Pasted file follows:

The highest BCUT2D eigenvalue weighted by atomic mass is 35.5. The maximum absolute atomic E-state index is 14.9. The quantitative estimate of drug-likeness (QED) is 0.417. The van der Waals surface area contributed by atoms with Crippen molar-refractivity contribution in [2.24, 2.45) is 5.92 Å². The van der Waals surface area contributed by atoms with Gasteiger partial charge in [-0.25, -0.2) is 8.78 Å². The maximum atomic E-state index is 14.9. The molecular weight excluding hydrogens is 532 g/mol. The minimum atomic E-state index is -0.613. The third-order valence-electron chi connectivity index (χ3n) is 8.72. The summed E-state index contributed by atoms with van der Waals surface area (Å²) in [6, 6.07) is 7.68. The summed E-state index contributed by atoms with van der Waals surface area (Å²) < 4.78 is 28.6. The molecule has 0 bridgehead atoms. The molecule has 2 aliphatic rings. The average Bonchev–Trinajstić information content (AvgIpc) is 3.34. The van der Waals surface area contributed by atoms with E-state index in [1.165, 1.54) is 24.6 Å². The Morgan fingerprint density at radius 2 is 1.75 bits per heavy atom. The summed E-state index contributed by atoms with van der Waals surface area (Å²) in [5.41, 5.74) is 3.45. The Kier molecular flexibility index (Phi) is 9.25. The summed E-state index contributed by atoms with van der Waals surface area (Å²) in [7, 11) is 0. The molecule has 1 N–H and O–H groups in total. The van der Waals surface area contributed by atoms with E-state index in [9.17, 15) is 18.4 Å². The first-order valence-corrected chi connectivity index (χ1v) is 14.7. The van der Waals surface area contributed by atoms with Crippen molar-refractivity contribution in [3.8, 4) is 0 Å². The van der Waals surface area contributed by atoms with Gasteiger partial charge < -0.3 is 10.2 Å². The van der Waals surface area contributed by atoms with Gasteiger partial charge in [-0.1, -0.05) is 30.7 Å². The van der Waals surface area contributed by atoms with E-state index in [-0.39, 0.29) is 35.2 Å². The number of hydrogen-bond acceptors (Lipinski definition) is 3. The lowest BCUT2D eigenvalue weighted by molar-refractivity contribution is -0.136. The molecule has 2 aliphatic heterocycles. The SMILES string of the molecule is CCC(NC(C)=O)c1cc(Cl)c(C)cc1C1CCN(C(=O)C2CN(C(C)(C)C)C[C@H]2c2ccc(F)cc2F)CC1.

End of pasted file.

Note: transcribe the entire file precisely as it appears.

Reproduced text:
The highest BCUT2D eigenvalue weighted by atomic mass is 35.5. The maximum absolute atomic E-state index is 14.9. The quantitative estimate of drug-likeness (QED) is 0.417. The van der Waals surface area contributed by atoms with Crippen molar-refractivity contribution in [2.24, 2.45) is 5.92 Å². The van der Waals surface area contributed by atoms with Gasteiger partial charge in [-0.25, -0.2) is 8.78 Å². The maximum atomic E-state index is 14.9. The molecular weight excluding hydrogens is 532 g/mol. The minimum atomic E-state index is -0.613. The third-order valence-electron chi connectivity index (χ3n) is 8.72. The summed E-state index contributed by atoms with van der Waals surface area (Å²) in [6, 6.07) is 7.68. The summed E-state index contributed by atoms with van der Waals surface area (Å²) < 4.78 is 28.6. The molecule has 0 bridgehead atoms. The molecule has 2 aliphatic rings. The average Bonchev–Trinajstić information content (AvgIpc) is 3.34. The van der Waals surface area contributed by atoms with E-state index in [1.165, 1.54) is 24.6 Å². The Morgan fingerprint density at radius 2 is 1.75 bits per heavy atom. The summed E-state index contributed by atoms with van der Waals surface area (Å²) in [5.41, 5.74) is 3.45. The Kier molecular flexibility index (Phi) is 9.25. The summed E-state index contributed by atoms with van der Waals surface area (Å²) in [7, 11) is 0. The molecule has 1 N–H and O–H groups in total. The van der Waals surface area contributed by atoms with E-state index in [9.17, 15) is 18.4 Å². The first-order valence-corrected chi connectivity index (χ1v) is 14.7. The van der Waals surface area contributed by atoms with Crippen molar-refractivity contribution in [3.8, 4) is 0 Å². The van der Waals surface area contributed by atoms with Gasteiger partial charge < -0.3 is 10.2 Å². The van der Waals surface area contributed by atoms with Gasteiger partial charge in [-0.1, -0.05) is 30.7 Å². The van der Waals surface area contributed by atoms with E-state index in [-0.39, 0.29) is 35.2 Å². The number of hydrogen-bond acceptors (Lipinski definition) is 3. The lowest BCUT2D eigenvalue weighted by molar-refractivity contribution is -0.136. The molecule has 2 aliphatic heterocycles. The SMILES string of the molecule is CCC(NC(C)=O)c1cc(Cl)c(C)cc1C1CCN(C(=O)C2CN(C(C)(C)C)C[C@H]2c2ccc(F)cc2F)CC1.